A Guide To Planting Banatka Wheat
By Benjamin Hoffman
I ran across banatka winter wheat, a Hungarian landrace variety, in the FEDCO catalog, and it sounded like an interesting variety to play with. So I bought an ounce for $20 and planted it in the side yard with the idea that if it had good taste, the first year’s harvest could be used for seed. Most heritage wheats develop large root systems (given enough space) and are twice as tall as modern varieties. The growth and yield were impressive, but bread samples baked by three of my baker friends were extraordinary.
HOW TO PLANT
The Banatka guru, Eli Rogosa, recommends planting seeds at 8-inch by 8-inch spacing to get good yields. First, I tried my Earthway seeder with a modified carrot seed plate; it worked well for naked oats and spring wheat, but skipped too much with Banatka. So I planted about 500 individual seeds on 8-by-8-inch spacing in mid-September. By June the plants were more than 5-feet tall (too tall for my BOAZ mini-combine) with 10 to 25 tillers each. A potential problem with 8-by-8 spacing is weeds, so shortly after planting Banatka, I broadcast Dutch white clover which produced a lush understory with virtually no weeds.
Two of us hand-harvested the Banatka plot in 30 minutes on July 23 using Ethiopian hand sickles, cutting about mid-height and stacking stems in a small cart to dry. After drying for several weeks, we threshed with BOAZ in stationary mode. I planned to let the Dutch white clover understory overwinter as a cover crop and inter-plant corn the next spring, but I enlarged the planting area and seeded Banatka again. In fal 2014, I planted two plots to test the feasibility of using the Earthway, one using my modified seed plate, planting three to four seeds per lineal foot, the other a beet-seed plate with half of the cups taped (about 11 seeds per lineal foot).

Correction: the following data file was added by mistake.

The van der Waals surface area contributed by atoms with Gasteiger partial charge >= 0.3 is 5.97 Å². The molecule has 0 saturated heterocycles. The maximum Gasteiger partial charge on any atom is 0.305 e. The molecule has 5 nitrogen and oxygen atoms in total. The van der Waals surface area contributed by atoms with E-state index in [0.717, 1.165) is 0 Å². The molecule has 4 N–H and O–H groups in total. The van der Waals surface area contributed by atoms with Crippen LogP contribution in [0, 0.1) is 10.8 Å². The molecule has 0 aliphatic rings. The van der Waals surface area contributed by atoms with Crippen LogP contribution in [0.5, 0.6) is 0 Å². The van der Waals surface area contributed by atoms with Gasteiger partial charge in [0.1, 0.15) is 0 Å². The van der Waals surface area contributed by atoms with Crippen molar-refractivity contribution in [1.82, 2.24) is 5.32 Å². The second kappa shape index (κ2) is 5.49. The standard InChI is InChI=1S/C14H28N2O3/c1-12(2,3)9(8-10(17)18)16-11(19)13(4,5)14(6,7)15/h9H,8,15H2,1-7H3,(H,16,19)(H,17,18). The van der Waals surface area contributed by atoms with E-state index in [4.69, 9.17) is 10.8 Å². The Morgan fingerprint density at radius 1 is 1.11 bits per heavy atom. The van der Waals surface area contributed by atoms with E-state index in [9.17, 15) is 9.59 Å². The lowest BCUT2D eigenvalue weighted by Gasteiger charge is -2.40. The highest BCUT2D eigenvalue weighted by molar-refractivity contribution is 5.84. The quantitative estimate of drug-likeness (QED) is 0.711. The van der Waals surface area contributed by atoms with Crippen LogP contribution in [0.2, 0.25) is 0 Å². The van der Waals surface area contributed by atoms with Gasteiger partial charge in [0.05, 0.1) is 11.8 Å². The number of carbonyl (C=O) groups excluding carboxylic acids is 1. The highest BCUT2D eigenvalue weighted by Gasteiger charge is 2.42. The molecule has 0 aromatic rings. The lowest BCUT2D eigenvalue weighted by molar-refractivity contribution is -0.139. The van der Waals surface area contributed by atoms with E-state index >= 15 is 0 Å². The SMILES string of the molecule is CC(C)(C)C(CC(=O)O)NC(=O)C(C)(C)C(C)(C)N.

The universities of Maine and Vermont have conducted trials of winter wheat for several years, including conventional drilling and harvesting of Banatka. The University of Maine researchers sowed 30 seeds per square foot and harvested 2,660 pounds per acre; I planted 2.25 seeds per square foot and produced 1,556 pounds per acre. With Banatka seed at $0.04/kernel, the food plot producer is wise to use the 8-by- 8-inch spacing. Had we properly calibrated the chaff separator on the thresher, our Banatka yield would have been even higher. As it was, I got 140 ounces from the one-ounce planting.
The 2013 plot was seeded with Dutch white clover, but because of Banatka’s height, I tried red clover in one 2014 plot. Red clover is much taller and good for hand harvesting, but may be tall enough to be picked up by the combine. We plan to try shims and a longer V-belt in order to raise the in-feed reel to harvest Banatka with the BOAZ mini-combine. First, we will hand harvest the best plants for seed, and then combine the rest for grain.
I also had a trial plot of another winter variety, Warthog, planted in the conventional manner (about 30 seeds/square foot). Its tillering was impressive (as was the taste), so based on Banatka’s performance with plenty of growing space, I seeded the 2014 Warthog at three to four seeds per square foot. July 2015 should answer my questions.
If you bake, you might want to try some of the heritage grains to add some pizzazz to your meals. And you might play with spacing of some newer bread varieties. Also, consider Dutch white clover for weed control and nitrogen production.